Machida-kun seems like the perfect brother, son, and student because he loves people. Helpful when he needs to be, but puts himself down when he feels like a total failure. However, the people that surround his daily life are there as a reminder as why Machida-kun needs no improvements because the people love Machida.
Wonderful in all aspects. The storytelling is simple, yet captivating. It doesn't have any unnecessary scenes that mess up the plot. The flow from one interaction to another is smooth with no hitches. Even pacing at just the right places. But most importantly, it gives valuable life lessons in the most simplest of ways. The art is beautiful, with vivid expressions of exuberant characters, and subtle yet meaningful touches of smiles from less expressive characters. The way the author drew the art the way Machida sees it, makes you fall in love with the world as well. But the best part of the manga are the characters. They're complex people with real problems and different circumstances, who have character development. The way the author presented them felt very realistic, down to their line of thought and expressions. Machida is an amazing character and one you would also wish to be friends with, or at least have someone exist who is just like Machida. But even better, because of the main character, he makes you want to be a better person. Overall, an exquisite and rare gem that is worth your time to read.
Machida notices other people. Fe remembers their names and what's going on in their lives; fe nonchalantly helps them as fe passes by. But fe doesn't recognize feir own strong point--the fact that feir consideration attracts people to fem--so fe has a bit of a self-esteem issue. And I guess I'm okay with that in theory, but feir inability to recognize that people (girls) are interested in fem comes across more as obliviousness than a lack of self-esteem. And that apparent obliviousness contradicts feir primary character trait--fem being hyper-perceptive and empathetic of everyone around fem. They try to explain it away as fem seeing everyone as "family," as though that somehow makes it so fe is incapable of recognizing romantic feelings aimed at fem, but it's obvious they just needed fem to be unperceptive in this specific area so some of their cheap drama could work. It's also a bit disappointing that there isn't more tension with Machida's close friends feeling shafted because of all the good deed detours that eat up Machida's time. In my experience, people who try splitting their time with everybody end up only being able to maintain shallow relationships. Spending time with those most important to you necessitates you being willing to turn down those who are less important (which, of course, necessitates you ranking peoples' relative importance to you). Honestly, that's where the primary drama should've come from rather than having it come from Machida being oblivious to romance. Or, they could've taken the story in a completely different direction and just shown a series of continuous nonchalant random acts of kindness (like in the opening of chapter five) without any focus on romance at all, and it still would've probably been entertaining. But despite those disappointments in the storytelling and characterizing, I still found the manga delightful and worth reading.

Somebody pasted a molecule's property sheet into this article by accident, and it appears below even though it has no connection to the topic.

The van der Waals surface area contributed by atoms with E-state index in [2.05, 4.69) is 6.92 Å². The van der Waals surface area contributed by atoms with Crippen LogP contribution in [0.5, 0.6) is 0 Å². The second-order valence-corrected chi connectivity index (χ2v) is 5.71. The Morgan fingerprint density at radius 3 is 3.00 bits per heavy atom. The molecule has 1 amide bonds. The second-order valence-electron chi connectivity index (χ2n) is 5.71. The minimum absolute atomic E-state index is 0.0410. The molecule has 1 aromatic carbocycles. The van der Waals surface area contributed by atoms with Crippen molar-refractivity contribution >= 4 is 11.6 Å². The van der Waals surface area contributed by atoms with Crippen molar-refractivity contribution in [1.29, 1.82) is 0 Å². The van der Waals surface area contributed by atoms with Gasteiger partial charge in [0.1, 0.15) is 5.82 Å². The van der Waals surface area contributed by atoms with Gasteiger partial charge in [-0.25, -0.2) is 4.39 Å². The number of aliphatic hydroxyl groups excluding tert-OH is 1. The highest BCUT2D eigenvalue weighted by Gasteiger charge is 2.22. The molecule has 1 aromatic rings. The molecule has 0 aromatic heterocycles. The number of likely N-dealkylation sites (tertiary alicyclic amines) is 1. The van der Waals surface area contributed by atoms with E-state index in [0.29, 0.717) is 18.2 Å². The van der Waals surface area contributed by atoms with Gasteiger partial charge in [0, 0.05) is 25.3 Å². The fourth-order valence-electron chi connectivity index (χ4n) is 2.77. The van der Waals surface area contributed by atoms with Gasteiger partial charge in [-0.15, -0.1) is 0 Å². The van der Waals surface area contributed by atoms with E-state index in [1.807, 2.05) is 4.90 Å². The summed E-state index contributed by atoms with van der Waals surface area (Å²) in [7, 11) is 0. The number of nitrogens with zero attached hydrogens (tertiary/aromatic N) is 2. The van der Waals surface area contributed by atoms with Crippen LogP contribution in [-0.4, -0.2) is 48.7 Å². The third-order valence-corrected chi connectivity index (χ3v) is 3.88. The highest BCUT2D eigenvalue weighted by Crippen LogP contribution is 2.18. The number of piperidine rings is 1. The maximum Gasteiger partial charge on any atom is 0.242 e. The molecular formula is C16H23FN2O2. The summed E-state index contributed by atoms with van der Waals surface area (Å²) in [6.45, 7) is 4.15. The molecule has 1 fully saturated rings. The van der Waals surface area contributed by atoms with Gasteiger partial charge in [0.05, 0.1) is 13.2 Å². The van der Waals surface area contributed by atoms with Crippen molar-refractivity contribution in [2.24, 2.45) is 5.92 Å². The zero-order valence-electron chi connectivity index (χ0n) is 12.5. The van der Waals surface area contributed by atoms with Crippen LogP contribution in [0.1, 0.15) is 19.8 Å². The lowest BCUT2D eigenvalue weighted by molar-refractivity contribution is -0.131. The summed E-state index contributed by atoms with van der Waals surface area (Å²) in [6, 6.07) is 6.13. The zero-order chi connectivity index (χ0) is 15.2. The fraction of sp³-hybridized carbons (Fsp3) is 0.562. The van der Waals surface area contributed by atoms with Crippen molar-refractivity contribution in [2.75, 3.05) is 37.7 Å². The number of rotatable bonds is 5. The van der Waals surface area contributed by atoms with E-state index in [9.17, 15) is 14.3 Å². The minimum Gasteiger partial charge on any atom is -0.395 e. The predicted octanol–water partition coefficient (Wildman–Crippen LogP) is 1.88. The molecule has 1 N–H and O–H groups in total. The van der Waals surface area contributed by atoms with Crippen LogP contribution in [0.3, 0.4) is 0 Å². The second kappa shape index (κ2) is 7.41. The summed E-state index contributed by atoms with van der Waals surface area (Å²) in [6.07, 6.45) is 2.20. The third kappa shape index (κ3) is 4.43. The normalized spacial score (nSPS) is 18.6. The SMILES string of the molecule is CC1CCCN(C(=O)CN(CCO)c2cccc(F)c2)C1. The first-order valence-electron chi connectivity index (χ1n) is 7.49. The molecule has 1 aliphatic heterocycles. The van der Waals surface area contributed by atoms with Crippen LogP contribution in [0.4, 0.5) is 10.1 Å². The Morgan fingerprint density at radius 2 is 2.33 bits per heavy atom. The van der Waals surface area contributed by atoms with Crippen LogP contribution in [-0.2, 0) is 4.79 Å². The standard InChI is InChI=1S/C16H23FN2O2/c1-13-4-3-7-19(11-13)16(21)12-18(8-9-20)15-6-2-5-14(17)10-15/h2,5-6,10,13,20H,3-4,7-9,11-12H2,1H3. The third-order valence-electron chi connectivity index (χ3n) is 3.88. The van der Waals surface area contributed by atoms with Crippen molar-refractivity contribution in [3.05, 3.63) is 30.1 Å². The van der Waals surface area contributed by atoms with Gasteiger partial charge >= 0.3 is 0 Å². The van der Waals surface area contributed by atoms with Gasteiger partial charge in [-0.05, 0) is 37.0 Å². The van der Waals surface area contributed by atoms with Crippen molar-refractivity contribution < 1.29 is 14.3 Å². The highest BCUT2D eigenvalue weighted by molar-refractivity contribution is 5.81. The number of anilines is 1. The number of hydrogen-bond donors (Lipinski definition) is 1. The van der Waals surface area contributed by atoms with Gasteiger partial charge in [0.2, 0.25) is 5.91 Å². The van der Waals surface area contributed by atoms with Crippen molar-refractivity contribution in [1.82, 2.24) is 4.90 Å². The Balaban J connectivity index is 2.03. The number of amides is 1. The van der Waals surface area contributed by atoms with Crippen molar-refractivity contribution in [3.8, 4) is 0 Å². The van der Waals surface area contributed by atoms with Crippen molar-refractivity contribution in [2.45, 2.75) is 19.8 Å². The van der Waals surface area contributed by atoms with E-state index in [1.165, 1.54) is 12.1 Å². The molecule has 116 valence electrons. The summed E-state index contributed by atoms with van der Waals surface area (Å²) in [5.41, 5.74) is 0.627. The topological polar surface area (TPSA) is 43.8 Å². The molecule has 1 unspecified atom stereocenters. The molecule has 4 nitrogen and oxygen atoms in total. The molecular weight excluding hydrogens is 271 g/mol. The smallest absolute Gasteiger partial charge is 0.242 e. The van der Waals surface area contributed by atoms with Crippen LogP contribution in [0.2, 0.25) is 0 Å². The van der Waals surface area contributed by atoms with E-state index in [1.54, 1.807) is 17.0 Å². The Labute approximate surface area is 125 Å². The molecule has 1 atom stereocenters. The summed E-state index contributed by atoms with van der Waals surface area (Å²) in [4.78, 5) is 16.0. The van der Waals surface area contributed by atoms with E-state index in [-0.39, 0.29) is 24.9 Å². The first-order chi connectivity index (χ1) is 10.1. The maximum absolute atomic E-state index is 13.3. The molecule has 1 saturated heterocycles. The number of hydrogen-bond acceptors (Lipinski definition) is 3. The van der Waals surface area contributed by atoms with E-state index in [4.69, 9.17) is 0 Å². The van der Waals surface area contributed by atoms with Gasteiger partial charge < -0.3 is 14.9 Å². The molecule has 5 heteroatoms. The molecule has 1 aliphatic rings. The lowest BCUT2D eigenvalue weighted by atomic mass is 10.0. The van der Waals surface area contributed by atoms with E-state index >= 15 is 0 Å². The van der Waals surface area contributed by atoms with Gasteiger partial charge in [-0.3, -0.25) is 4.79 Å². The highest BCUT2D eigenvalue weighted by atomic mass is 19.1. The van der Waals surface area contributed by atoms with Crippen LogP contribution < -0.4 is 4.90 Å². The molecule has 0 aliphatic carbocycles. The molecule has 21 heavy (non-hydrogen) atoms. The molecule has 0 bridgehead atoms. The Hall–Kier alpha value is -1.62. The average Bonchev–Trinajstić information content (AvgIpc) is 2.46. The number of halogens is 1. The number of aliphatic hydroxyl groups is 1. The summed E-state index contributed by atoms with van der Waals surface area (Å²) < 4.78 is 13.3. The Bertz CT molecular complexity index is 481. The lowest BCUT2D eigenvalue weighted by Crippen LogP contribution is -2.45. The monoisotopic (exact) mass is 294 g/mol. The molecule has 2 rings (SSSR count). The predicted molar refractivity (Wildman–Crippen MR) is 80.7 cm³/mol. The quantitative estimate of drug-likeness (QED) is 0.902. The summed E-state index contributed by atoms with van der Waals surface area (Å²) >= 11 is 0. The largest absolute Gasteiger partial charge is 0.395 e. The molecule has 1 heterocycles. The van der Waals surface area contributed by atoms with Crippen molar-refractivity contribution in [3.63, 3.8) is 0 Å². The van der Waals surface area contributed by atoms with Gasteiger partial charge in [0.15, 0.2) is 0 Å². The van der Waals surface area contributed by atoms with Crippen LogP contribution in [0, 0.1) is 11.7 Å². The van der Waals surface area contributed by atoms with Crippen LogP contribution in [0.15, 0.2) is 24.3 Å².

Apart from just generally being a feel-good manga, Machida-kun no Sekai does a wonderful job of approaching vaguely "taboo" topics (loneliness, pride, etc) from a simple and earthly standpoint. It is probably the first manga where getting to the end made me cry: both because it had such a wonderful finale, and because I kept wanting more. We need more Machida-kuns in the world <3
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